Back in July, there were 1.6 million tech vacancies in the UK – over 100,000 of those created during the past 18 months alone. One of the fastest areas of growth within the industry has been Data and Analytics. But even before the pandemic, the demand for specialists in this area was immense. Since 2012, there has been a 650 per cent increase in data science jobs.
According to the US Bureau of Labour, the number of jobs is likely to increase again by 28 per cent by 2026 – that’s 11.5 million new jobs in the field for the US alone. A similar story is most likely to be seen from the UK market as we follow the same trend as our friends across the pond.
It is anticipated that a lot of this growth, especially in the UK, will lie in services such as Business Intelligence (BI). Using state-of-the-art tools and technologies, BI analysts have the capabilities to access and analyse a breadth of data and present their findings through reports, infographics, charts and maps to help stakeholders, whether internal or external, understand the current state of the business. It helps users to ‘drive change, eliminate inefficiencies and quickly adapt to make changes’, a necessity for so many businesses after the turbulence of the pandemic. Indeed, due to the growing demand for this service, Reuters foresee the sector being worth $29.48 billion by the end of 2022.
However, one hurdle the Data industry is facing is a lack of suitable candidates. Indeed, almost half of businesses have struggled to recruit roles which require data skills. Additionally, larger businesses, on average, are more likely to struggle with this recruitment compared to smaller ones.
So, how can employers look to answer the inevitable growth in demand for Data and Analytics?
Begin by searching in-house…
According to a recent Government report, almost three-fifths of organisations believe they have the talent to meet their current and future data needs, both in terms of ‘hard’ skills and analytical mindsets. However, as outlined in the report, this viewpoint may derive from ‘a lack of understanding on how data skills may benefit them in the future.’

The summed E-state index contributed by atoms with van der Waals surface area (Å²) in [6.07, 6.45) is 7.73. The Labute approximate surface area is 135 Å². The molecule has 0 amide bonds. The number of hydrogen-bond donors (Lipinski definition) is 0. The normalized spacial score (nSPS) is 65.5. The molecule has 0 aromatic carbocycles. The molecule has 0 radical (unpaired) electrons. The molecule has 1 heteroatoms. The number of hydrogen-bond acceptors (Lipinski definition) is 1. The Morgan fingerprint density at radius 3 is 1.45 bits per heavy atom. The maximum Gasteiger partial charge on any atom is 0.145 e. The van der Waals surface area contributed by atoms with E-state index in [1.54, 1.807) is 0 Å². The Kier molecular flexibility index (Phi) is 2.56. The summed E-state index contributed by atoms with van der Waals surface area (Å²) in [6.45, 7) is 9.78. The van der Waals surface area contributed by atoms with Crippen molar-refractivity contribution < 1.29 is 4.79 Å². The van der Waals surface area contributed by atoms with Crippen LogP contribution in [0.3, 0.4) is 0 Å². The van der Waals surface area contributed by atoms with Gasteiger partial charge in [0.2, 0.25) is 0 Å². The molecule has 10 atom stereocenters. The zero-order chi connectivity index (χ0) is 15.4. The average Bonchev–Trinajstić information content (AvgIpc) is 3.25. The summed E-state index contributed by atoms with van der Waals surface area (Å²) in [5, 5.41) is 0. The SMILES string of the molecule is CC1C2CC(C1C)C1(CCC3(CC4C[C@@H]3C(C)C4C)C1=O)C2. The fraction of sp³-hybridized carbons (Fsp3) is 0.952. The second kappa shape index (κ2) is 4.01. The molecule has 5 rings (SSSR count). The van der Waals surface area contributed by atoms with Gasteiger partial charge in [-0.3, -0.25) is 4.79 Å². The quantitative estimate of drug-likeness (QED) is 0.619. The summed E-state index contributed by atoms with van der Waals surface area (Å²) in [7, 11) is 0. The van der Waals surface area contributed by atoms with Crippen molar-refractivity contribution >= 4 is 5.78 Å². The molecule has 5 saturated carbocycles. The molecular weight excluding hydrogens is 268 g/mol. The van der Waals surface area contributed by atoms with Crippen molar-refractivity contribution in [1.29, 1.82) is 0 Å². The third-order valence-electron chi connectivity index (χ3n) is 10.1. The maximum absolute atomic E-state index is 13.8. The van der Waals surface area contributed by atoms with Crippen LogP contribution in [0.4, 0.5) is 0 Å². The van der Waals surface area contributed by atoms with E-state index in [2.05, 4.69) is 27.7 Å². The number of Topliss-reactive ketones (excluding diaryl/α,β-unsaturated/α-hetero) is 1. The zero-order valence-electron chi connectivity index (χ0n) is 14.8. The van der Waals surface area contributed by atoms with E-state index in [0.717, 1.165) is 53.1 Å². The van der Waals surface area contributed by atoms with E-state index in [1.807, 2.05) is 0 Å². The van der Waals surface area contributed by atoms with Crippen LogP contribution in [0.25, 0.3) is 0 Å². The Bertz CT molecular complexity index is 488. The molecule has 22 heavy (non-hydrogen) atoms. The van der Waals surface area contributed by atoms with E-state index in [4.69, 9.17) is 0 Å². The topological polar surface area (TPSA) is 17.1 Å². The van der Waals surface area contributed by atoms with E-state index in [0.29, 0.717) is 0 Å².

…look at other candidates’ transferrable skills…
While ‘hard’ skills, such as knowledge of programming languages, are of course a crucial element of the data world – these can be taught over time. What is harder to teach is the other crucial side of Data, and any job for the matter, which is ‘soft’ skills. Good communication, problem solving, teamwork and so on. Ensure you’re looking through candidate CVs and focusing on these abilities as much as anything else.
…and then bring in an interim specialist to lead or train
Having untapped talent is a fantastic place to start, but to really coax the skillsets you need from them, investment in training will be crucial. While 57 per cent of employers are confident they know where to find the resources to train teams in much-needed data skills, I wonder how many have thought about interim specialists?
Brought in on a project-basis, interim staff will hold years of seasoned expertise and knowledge, as well as incredibly niche skillsets, both of which make the perfect recipe for leadership over a temporary period.
The shortage of candidates in the data sector is proving to be a headache for companies up and down the country, but there are ways around the issue – it just requires a less traditional approach. If you’re looking to hire your next data specialist and want a helping hand, get in touch with our tech recruitment team who will be more than happy to help.